*Hymns and tunes are two different things, with the word "hymn" referring to the poetry and the word "tune" referring to the music. Because a hymn can sometimes be sung to more than one tune and a tune may be used for more than one hymn, a distinction is made between the two, and tunes are given their own titles separate from the hymns that are sung to them. The tune is traditionally written in all capital letters to identify it as such. The text for "If Christ Had Not Been Raised From Death" was written by hymnist Christopher Idle (b. 1938) and is copyrighted by Jubilate Hymns Ltd. (1987). Mr. Idle and my husband have never met. Here is the full text of the hymn:

If Christ had not been raised from death Our faith would be in vain,
Our preaching but a waste of breath, Our sin and guilt remain.
But now the Lord is ris'n indeed; he rules in earth and heav'n:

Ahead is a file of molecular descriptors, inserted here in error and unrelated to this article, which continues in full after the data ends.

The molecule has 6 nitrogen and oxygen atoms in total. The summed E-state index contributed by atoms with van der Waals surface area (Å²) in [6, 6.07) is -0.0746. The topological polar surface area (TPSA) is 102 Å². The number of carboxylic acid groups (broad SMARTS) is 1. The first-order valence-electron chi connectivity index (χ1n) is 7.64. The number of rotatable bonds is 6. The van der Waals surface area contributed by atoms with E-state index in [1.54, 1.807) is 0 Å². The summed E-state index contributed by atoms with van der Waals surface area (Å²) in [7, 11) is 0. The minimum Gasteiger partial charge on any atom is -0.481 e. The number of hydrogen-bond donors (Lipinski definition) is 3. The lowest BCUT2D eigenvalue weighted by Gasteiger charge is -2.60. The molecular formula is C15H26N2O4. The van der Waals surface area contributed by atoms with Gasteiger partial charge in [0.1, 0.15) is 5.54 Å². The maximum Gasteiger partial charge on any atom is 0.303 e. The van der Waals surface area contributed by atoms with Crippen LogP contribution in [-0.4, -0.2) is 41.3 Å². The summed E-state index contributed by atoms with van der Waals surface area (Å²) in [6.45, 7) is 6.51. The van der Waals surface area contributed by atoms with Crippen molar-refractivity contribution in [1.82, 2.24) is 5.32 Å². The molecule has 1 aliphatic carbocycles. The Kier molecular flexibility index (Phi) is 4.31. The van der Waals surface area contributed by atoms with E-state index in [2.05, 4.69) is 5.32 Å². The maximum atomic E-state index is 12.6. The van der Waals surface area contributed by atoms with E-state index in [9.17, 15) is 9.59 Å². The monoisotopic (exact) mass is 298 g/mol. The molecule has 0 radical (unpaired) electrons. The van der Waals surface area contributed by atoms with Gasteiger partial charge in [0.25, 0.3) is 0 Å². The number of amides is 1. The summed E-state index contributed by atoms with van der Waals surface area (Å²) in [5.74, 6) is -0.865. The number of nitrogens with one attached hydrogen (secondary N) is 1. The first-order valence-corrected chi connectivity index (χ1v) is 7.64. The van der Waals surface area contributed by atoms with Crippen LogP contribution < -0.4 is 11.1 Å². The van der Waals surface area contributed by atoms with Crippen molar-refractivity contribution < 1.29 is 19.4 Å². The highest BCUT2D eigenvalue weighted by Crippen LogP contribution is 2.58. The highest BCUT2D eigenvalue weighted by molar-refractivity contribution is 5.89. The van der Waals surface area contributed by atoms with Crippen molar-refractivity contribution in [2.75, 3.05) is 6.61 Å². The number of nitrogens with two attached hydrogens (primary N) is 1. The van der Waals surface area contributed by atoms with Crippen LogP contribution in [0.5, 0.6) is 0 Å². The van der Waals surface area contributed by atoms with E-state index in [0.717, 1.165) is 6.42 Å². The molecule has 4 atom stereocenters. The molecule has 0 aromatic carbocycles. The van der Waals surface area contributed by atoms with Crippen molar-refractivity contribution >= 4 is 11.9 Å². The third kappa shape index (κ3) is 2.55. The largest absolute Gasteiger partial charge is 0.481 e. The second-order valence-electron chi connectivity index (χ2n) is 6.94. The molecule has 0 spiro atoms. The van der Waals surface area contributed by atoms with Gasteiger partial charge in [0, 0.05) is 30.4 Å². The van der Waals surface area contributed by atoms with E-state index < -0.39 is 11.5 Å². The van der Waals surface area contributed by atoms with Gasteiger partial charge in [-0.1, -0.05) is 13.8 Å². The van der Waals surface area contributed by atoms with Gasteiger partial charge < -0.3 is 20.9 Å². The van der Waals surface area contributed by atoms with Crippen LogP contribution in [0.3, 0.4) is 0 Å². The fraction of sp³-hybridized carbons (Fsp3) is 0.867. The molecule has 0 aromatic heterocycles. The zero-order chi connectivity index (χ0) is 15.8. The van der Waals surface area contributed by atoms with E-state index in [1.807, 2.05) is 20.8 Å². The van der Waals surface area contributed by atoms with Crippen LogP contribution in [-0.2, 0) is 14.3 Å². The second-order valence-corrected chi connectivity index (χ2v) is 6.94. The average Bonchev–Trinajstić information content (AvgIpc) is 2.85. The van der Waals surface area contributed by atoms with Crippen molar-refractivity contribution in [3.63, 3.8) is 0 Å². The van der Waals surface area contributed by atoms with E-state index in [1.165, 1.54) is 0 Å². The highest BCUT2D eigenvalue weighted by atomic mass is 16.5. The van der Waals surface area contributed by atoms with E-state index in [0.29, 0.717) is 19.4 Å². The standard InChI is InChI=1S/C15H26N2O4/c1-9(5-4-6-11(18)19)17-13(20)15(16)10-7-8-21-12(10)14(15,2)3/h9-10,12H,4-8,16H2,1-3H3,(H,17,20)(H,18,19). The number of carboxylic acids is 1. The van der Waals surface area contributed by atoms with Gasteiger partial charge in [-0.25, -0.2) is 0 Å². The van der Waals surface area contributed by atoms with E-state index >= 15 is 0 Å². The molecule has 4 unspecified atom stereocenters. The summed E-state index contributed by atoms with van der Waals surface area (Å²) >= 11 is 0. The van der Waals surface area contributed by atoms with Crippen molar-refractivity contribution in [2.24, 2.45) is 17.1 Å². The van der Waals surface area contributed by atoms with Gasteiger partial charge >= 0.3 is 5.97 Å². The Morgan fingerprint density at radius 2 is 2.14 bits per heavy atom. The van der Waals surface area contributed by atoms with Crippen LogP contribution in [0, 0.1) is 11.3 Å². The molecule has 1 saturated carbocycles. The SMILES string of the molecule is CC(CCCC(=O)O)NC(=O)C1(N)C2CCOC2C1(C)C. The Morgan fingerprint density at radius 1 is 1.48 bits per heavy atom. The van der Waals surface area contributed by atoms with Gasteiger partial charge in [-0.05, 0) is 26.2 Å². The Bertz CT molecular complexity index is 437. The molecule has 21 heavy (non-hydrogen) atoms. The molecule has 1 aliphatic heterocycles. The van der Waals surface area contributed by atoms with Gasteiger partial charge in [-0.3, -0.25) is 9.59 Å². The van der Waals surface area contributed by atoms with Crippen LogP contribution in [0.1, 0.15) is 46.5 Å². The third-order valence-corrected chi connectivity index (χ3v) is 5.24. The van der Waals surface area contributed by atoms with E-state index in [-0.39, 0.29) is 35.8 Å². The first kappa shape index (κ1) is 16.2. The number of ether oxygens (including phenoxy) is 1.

His Gospel meets a world of need--In Christ we are forgiv'n.

If Christ still lay within the tomb Then death would be the end,
And we should face our final doom With neither guide nor friend.
But now the Savior is raised up, So when a Christian dies
We mourn, yet look to God in hope--In Christ the saints arise!

If Christ had not been truly raised His Church would live a lie;
His name should nevermore be praised, His words deserve to die.
But now our great Redeemer lives; Through Him we are restored;
His Word endures, His Church revives In Christ, our risen Lord.

Saturday, April 26, 2008

And They're Good Looking, Too!

These kids (see below) simply astonish me. Supposedly I'm their teacher. But the older they get, the more I'm merely a facilitator, doing my best to provide the things they need and then getting out of the way and watching them thrive. And thrive they do, achieving far beyond what I could have ever imagined or hoped for in passions as diverse as chess and writing and music.